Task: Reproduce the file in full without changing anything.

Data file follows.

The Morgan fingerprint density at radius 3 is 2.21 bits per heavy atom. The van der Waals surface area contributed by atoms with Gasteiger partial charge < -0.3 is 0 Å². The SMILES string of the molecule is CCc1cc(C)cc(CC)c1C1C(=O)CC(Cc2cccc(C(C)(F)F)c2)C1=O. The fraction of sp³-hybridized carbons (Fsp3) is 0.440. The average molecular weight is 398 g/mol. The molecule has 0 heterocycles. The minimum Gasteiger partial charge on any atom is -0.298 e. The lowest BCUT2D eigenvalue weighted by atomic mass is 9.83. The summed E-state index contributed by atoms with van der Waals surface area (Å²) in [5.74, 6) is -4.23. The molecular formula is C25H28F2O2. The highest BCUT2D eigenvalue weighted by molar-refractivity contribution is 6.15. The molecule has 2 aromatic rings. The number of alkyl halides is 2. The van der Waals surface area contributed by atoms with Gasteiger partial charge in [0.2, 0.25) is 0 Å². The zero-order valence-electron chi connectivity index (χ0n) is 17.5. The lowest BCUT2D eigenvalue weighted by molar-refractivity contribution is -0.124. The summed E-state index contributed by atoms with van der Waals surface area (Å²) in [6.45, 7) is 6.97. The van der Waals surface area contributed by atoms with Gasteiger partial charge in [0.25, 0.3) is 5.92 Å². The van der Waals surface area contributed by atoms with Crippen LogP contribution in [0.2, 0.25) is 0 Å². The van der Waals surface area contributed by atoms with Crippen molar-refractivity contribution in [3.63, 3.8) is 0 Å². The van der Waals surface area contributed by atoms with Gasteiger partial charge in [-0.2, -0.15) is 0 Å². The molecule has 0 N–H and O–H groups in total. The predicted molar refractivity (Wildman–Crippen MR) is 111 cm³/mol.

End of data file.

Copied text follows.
The Morgan fingerprint density at radius 3 is 2.21 bits per heavy atom. The van der Waals surface area contributed by atoms with Gasteiger partial charge < -0.3 is 0 Å². The SMILES string of the molecule is CCc1cc(C)cc(CC)c1C1C(=O)CC(Cc2cccc(C(C)(F)F)c2)C1=O. The fraction of sp³-hybridized carbons (Fsp3) is 0.440. The average molecular weight is 398 g/mol. The molecule has 0 heterocycles. The minimum Gasteiger partial charge on any atom is -0.298 e. The lowest BCUT2D eigenvalue weighted by atomic mass is 9.83. The summed E-state index contributed by atoms with van der Waals surface area (Å²) in [5.74, 6) is -4.23. The molecular formula is C25H28F2O2. The highest BCUT2D eigenvalue weighted by molar-refractivity contribution is 6.15. The molecule has 2 aromatic rings. The number of alkyl halides is 2. The van der Waals surface area contributed by atoms with Gasteiger partial charge in [0.2, 0.25) is 0 Å². The zero-order valence-electron chi connectivity index (χ0n) is 17.5. The lowest BCUT2D eigenvalue weighted by molar-refractivity contribution is -0.124. The summed E-state index contributed by atoms with van der Waals surface area (Å²) in [6.45, 7) is 6.97. The van der Waals surface area contributed by atoms with Gasteiger partial charge in [0.25, 0.3) is 5.92 Å². The van der Waals surface area contributed by atoms with Crippen LogP contribution in [0.2, 0.25) is 0 Å². The van der Waals surface area contributed by atoms with Crippen molar-refractivity contribution in [3.63, 3.8) is 0 Å². The van der Waals surface area contributed by atoms with Gasteiger partial charge in [-0.2, -0.15) is 0 Å². The molecule has 0 N–H and O–H groups in total. The predicted molar refractivity (Wildman–Crippen MR) is 111 cm³/mol.